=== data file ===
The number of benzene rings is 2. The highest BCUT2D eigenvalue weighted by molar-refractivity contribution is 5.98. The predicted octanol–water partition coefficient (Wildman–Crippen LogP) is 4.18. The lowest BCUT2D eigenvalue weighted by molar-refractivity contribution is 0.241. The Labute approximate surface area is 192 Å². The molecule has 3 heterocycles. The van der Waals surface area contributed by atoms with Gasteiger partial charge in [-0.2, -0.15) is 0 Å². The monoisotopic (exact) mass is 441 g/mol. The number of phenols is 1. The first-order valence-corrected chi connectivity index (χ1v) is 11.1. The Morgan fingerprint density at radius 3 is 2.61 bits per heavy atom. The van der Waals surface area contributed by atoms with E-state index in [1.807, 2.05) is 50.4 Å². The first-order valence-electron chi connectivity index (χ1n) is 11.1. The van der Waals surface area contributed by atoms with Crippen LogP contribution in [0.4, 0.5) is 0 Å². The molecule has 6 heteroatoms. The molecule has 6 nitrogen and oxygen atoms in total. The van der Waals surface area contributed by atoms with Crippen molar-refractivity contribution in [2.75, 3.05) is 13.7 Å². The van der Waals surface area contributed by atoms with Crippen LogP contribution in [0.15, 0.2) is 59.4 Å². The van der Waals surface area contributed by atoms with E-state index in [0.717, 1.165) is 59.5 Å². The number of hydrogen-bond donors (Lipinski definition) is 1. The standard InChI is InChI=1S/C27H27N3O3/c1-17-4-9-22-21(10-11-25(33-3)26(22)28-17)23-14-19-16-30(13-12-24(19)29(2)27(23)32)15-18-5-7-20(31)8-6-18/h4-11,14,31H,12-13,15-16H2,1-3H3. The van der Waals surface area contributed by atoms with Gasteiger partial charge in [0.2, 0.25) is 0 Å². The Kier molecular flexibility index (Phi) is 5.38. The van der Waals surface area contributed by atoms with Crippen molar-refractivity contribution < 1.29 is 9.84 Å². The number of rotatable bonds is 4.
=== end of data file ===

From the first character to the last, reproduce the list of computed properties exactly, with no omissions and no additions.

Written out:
The number of benzene rings is 2. The highest BCUT2D eigenvalue weighted by molar-refractivity contribution is 5.98. The predicted octanol–water partition coefficient (Wildman–Crippen LogP) is 4.18. The lowest BCUT2D eigenvalue weighted by molar-refractivity contribution is 0.241. The Labute approximate surface area is 192 Å². The molecule has 3 heterocycles. The van der Waals surface area contributed by atoms with Gasteiger partial charge in [-0.2, -0.15) is 0 Å². The monoisotopic (exact) mass is 441 g/mol. The number of phenols is 1. The first-order valence-corrected chi connectivity index (χ1v) is 11.1. The Morgan fingerprint density at radius 3 is 2.61 bits per heavy atom. The van der Waals surface area contributed by atoms with E-state index in [1.807, 2.05) is 50.4 Å². The first-order valence-electron chi connectivity index (χ1n) is 11.1. The van der Waals surface area contributed by atoms with Crippen LogP contribution in [0.4, 0.5) is 0 Å². The molecule has 6 heteroatoms. The molecule has 6 nitrogen and oxygen atoms in total. The van der Waals surface area contributed by atoms with Crippen molar-refractivity contribution in [2.75, 3.05) is 13.7 Å². The van der Waals surface area contributed by atoms with Crippen LogP contribution in [0.15, 0.2) is 59.4 Å². The van der Waals surface area contributed by atoms with E-state index in [0.717, 1.165) is 59.5 Å². The number of hydrogen-bond donors (Lipinski definition) is 1. The standard InChI is InChI=1S/C27H27N3O3/c1-17-4-9-22-21(10-11-25(33-3)26(22)28-17)23-14-19-16-30(13-12-24(19)29(2)27(23)32)15-18-5-7-20(31)8-6-18/h4-11,14,31H,12-13,15-16H2,1-3H3. The van der Waals surface area contributed by atoms with Gasteiger partial charge in [0.2, 0.25) is 0 Å². The Kier molecular flexibility index (Phi) is 5.38. The van der Waals surface area contributed by atoms with Crippen molar-refractivity contribution < 1.29 is 9.84 Å². The number of rotatable bonds is 4.